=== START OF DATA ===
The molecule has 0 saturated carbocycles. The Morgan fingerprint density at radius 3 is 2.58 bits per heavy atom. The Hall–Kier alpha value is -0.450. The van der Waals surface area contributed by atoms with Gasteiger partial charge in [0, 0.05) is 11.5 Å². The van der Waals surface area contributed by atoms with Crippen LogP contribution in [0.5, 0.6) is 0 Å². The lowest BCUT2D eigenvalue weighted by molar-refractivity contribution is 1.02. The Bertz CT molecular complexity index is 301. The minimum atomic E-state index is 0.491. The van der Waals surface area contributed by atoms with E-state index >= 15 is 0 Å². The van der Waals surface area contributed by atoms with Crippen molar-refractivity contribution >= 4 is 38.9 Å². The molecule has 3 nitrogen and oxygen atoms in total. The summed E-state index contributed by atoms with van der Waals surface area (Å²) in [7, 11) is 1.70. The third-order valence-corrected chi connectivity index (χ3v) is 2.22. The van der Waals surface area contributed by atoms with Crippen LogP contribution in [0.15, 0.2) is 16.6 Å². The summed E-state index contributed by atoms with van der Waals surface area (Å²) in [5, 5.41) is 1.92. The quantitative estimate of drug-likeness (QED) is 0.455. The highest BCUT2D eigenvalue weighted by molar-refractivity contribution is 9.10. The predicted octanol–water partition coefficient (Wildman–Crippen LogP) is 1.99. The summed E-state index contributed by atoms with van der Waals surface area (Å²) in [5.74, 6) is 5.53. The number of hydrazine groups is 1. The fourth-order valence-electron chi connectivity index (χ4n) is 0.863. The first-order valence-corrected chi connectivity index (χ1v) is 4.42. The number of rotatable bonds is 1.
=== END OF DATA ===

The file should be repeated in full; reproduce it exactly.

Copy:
The molecule has 0 saturated carbocycles. The Morgan fingerprint density at radius 3 is 2.58 bits per heavy atom. The Hall–Kier alpha value is -0.450. The van der Waals surface area contributed by atoms with Gasteiger partial charge in [0, 0.05) is 11.5 Å². The van der Waals surface area contributed by atoms with Crippen LogP contribution in [0.5, 0.6) is 0 Å². The lowest BCUT2D eigenvalue weighted by molar-refractivity contribution is 1.02. The Bertz CT molecular complexity index is 301. The minimum atomic E-state index is 0.491. The van der Waals surface area contributed by atoms with E-state index >= 15 is 0 Å². The van der Waals surface area contributed by atoms with Crippen molar-refractivity contribution >= 4 is 38.9 Å². The molecule has 3 nitrogen and oxygen atoms in total. The summed E-state index contributed by atoms with van der Waals surface area (Å²) in [7, 11) is 1.70. The third-order valence-corrected chi connectivity index (χ3v) is 2.22. The van der Waals surface area contributed by atoms with Crippen LogP contribution in [0.15, 0.2) is 16.6 Å². The summed E-state index contributed by atoms with van der Waals surface area (Å²) in [5, 5.41) is 1.92. The quantitative estimate of drug-likeness (QED) is 0.455. The highest BCUT2D eigenvalue weighted by molar-refractivity contribution is 9.10. The predicted octanol–water partition coefficient (Wildman–Crippen LogP) is 1.99. The summed E-state index contributed by atoms with van der Waals surface area (Å²) in [5.74, 6) is 5.53. The number of hydrazine groups is 1. The fourth-order valence-electron chi connectivity index (χ4n) is 0.863. The first-order valence-corrected chi connectivity index (χ1v) is 4.42. The number of rotatable bonds is 1.